After the last election defeat in 2001, there was speculation as to whether this would be the end of Ortega's political career. That could be an opportunity for the FSLN to become the People's Party again that it once was. There are forces within the FSLN that are trying to open the party towards social democracy. Ortega's victory in the 2006 presidential election put an end to this speculation.
The local elections in November 2004 brought the FSLN not only the election of José Dionisio Marenco Gutiérrez as successor to Herty Lewites as Mayor of Managua but also a total of 44% of the votes compared to 35% for the PLC and 11% for APRE, the FSLN received the majority of the votes in the regions of Chontales, Boaco, Nueva Segovia, Madriz, Jinotega, Estelí, Chinandega, León, Managua, Masaya, Carazo, Matagalpa, Región Autónoma Atlántico Sur and Río San Juan. Furthermore, the FSLN received almost 90 of the 152 mayor positions in the country.
The former mayor of Managua, Herty Lewites, announced in early 2005 that he would run as a presidential candidate for the FSLN in the 2006 elections. The leadership of the FSLN, including Daniel Ortega, responded to this endeavor by expelling Lewite from the party. Despite the rejection from the ranks of the FSLN officials, Lewites declared at a rally on March 13, 2005 that he wanted to run again as a candidate for the FSLN in the elections. In the following, Herty Lewites was elected as a candidate for the Movimiento de Renovación Sandinista , but died in the summer of 2006. Daniel Ortega, on the other hand, was appointed as the new presidential candidate of the FSLN for the 2006 elections after Lewites was expelled from the party leadership.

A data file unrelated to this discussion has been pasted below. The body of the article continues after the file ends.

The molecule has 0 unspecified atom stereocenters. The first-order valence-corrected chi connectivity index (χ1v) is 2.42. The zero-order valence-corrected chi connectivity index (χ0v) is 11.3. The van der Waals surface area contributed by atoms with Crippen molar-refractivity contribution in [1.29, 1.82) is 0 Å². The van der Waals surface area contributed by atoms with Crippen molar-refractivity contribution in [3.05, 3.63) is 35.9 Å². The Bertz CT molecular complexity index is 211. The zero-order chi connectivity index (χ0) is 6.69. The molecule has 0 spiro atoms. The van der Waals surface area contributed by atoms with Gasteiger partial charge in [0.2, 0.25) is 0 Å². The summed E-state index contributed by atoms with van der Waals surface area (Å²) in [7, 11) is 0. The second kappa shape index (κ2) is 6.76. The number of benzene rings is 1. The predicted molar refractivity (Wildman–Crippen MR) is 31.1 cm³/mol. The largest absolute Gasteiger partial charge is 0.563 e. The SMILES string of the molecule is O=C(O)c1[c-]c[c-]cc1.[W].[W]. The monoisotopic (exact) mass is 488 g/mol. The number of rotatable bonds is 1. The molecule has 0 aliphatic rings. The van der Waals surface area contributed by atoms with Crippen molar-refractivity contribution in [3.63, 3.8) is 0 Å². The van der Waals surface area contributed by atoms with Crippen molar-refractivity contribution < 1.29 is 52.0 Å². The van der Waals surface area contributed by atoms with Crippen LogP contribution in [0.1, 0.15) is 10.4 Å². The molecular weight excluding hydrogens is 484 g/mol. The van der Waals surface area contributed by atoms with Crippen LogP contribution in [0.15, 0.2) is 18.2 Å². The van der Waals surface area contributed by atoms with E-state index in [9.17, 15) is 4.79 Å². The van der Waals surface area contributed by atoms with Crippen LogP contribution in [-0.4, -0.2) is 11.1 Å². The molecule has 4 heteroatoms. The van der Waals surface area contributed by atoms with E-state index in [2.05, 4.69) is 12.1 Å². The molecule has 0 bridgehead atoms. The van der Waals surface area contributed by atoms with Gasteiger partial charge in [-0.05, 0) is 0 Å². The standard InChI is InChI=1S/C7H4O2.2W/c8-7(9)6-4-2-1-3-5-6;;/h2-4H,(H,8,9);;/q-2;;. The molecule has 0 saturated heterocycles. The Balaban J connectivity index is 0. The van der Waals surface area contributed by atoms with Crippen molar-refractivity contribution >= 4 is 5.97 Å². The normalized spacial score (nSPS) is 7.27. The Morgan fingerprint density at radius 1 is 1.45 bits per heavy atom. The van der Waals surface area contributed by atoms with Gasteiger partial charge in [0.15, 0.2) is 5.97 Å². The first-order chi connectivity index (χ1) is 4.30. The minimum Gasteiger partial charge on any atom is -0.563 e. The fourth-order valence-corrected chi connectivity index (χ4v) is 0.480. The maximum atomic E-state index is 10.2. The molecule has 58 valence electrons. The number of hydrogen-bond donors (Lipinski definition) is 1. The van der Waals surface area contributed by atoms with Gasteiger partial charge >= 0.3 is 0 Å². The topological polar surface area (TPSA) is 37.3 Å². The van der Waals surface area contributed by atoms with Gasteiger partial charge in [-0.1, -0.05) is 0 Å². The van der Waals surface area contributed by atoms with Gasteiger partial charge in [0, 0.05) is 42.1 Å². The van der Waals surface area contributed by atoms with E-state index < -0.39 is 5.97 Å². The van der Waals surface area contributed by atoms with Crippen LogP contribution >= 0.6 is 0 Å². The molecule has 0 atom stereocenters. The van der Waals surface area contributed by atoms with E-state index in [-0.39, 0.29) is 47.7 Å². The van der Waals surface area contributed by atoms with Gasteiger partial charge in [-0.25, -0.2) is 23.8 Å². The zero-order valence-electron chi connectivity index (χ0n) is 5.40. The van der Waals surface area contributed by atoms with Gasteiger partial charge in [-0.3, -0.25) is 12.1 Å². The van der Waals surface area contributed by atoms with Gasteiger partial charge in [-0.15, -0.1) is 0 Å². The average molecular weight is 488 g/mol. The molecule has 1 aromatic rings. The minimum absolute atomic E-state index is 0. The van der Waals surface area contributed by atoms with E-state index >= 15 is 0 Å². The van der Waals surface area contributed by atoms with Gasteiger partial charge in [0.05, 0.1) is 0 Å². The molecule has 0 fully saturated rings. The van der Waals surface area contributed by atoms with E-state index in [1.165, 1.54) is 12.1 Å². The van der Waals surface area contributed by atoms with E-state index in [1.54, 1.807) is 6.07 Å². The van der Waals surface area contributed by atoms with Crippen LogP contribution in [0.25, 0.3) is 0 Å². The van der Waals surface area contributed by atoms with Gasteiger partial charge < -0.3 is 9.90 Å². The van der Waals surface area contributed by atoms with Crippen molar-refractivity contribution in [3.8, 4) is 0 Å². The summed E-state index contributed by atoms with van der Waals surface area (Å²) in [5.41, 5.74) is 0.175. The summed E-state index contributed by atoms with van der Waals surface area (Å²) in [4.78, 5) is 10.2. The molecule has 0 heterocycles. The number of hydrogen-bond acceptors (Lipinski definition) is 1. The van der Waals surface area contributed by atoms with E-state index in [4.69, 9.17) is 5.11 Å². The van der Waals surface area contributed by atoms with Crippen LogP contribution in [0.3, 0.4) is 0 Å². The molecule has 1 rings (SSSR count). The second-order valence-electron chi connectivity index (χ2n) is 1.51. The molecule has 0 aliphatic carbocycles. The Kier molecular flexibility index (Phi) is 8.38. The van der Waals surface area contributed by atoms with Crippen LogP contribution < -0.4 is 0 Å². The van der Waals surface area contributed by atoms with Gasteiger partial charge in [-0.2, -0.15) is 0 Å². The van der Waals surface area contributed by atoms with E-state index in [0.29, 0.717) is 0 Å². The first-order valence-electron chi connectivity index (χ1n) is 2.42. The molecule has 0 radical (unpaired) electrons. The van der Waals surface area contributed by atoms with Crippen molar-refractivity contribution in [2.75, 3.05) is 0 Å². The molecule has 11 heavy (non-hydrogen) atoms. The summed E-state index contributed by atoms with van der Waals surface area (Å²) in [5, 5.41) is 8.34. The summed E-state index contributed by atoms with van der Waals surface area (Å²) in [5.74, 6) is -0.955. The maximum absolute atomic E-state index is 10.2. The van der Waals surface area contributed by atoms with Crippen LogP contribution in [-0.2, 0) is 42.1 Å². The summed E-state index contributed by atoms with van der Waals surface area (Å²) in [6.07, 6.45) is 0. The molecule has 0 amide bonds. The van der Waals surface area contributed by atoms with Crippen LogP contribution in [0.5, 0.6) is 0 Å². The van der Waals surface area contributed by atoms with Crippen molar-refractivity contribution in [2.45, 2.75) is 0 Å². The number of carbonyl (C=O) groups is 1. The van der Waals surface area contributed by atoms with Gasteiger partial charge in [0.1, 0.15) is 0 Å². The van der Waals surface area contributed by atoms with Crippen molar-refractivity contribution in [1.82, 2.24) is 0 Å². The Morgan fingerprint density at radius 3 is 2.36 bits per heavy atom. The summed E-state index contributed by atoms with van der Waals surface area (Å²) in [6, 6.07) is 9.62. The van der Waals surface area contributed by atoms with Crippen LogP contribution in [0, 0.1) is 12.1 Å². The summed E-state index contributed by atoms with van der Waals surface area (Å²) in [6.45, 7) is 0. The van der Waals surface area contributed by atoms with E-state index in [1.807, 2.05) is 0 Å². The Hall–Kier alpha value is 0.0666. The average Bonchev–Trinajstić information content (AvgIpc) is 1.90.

In October 2006, under pressure from the Catholic Church, the Sandinista supported the legislative proposal of the conservative-liberal government for a general ban on abortion, for which they were criticized within the party.
CID Gallup Latinoamerica polls in February and March 2005 showed that Herty Lewites was more popular than Daniel Ortega. After Lewite's death in the summer of 2006 and the split in the liberal-conservative opposition, Ortega was able to win the presidential elections in November 2006 against the candidate Montealegre with a good 38% of the votes in the first ballot and was sworn in on January 10, 2007. The first official acts of the new president included the introduction of compulsory education and the right to receive this education free of charge.
In January 2019, the FSLN was expelled from the Socialist International at a conference in Santo Domingo .